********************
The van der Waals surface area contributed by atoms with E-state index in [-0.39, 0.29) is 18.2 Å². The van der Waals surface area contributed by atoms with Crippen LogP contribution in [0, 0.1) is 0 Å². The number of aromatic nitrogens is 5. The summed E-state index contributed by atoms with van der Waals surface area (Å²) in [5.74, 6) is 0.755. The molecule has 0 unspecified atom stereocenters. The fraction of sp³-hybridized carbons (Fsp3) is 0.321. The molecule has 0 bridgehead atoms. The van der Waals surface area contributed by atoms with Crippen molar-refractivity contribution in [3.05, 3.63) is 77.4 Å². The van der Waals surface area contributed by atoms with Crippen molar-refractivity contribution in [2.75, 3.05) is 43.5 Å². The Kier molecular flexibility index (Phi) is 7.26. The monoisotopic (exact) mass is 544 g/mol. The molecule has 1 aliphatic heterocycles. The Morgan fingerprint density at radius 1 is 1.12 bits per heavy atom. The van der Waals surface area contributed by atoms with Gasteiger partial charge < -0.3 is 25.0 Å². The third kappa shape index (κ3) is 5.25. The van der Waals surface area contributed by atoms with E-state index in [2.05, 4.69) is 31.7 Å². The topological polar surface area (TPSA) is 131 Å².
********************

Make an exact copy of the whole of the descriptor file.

The van der Waals surface area contributed by atoms with E-state index in [-0.39, 0.29) is 18.2 Å². The van der Waals surface area contributed by atoms with Crippen LogP contribution in [0, 0.1) is 0 Å². The number of aromatic nitrogens is 5. The summed E-state index contributed by atoms with van der Waals surface area (Å²) in [5.74, 6) is 0.755. The molecule has 0 unspecified atom stereocenters. The fraction of sp³-hybridized carbons (Fsp3) is 0.321. The molecule has 0 bridgehead atoms. The van der Waals surface area contributed by atoms with Crippen molar-refractivity contribution in [3.05, 3.63) is 77.4 Å². The van der Waals surface area contributed by atoms with Crippen molar-refractivity contribution in [2.75, 3.05) is 43.5 Å². The Kier molecular flexibility index (Phi) is 7.26. The monoisotopic (exact) mass is 544 g/mol. The molecule has 1 aliphatic heterocycles. The Morgan fingerprint density at radius 1 is 1.12 bits per heavy atom. The van der Waals surface area contributed by atoms with Gasteiger partial charge < -0.3 is 25.0 Å². The third kappa shape index (κ3) is 5.25. The van der Waals surface area contributed by atoms with E-state index in [2.05, 4.69) is 31.7 Å². The topological polar surface area (TPSA) is 131 Å².